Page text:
As New York City becomes more common than ever to film in, so does the opportunity for New Yorkers to turn their homes into ad hoc film studios, an article in The New York Times by Ronda Kaysen said.
From the article:
Last year, the film business contributed $8.7 billion to the city’s economy, up from $7.1 billion in 2011, according to data provided by the city. A homeowner who rents out a property for a commercial, print advertisement or an episode of a television show for a day could receive a few thousand dollars. That figure could jump to $10,000 or $20,000 for a few days’ work. If the property lands a major feature film that requires the space for several weeks or months, the payout could soar well into the six figures.Sponsor Content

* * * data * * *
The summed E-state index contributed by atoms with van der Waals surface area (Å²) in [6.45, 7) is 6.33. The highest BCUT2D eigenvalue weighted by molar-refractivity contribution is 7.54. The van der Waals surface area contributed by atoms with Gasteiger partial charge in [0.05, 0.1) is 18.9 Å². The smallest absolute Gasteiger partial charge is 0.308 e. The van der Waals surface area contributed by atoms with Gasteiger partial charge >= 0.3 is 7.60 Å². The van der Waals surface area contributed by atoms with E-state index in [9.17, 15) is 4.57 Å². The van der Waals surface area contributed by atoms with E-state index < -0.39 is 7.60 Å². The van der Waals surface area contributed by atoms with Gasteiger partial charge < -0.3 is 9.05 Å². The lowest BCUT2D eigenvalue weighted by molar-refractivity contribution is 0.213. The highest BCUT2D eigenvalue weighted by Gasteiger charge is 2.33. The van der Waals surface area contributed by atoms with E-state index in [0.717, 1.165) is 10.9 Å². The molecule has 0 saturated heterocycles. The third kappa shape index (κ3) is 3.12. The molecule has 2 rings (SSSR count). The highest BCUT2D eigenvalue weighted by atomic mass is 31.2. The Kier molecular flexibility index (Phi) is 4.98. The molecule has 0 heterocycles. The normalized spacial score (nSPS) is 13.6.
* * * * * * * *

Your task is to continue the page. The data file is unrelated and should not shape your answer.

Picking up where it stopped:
However, the new fame also comes with risk.
All the action could quickly alienate and enrage neighbors who rarely see any of the money, but invariably endure a good dose of the upheaval. Complaints from angry residents and business owners are on the rise, say elected officials and neighborhood associations, particularly in neighborhoods that drip with historic charm, a favorite of film crews.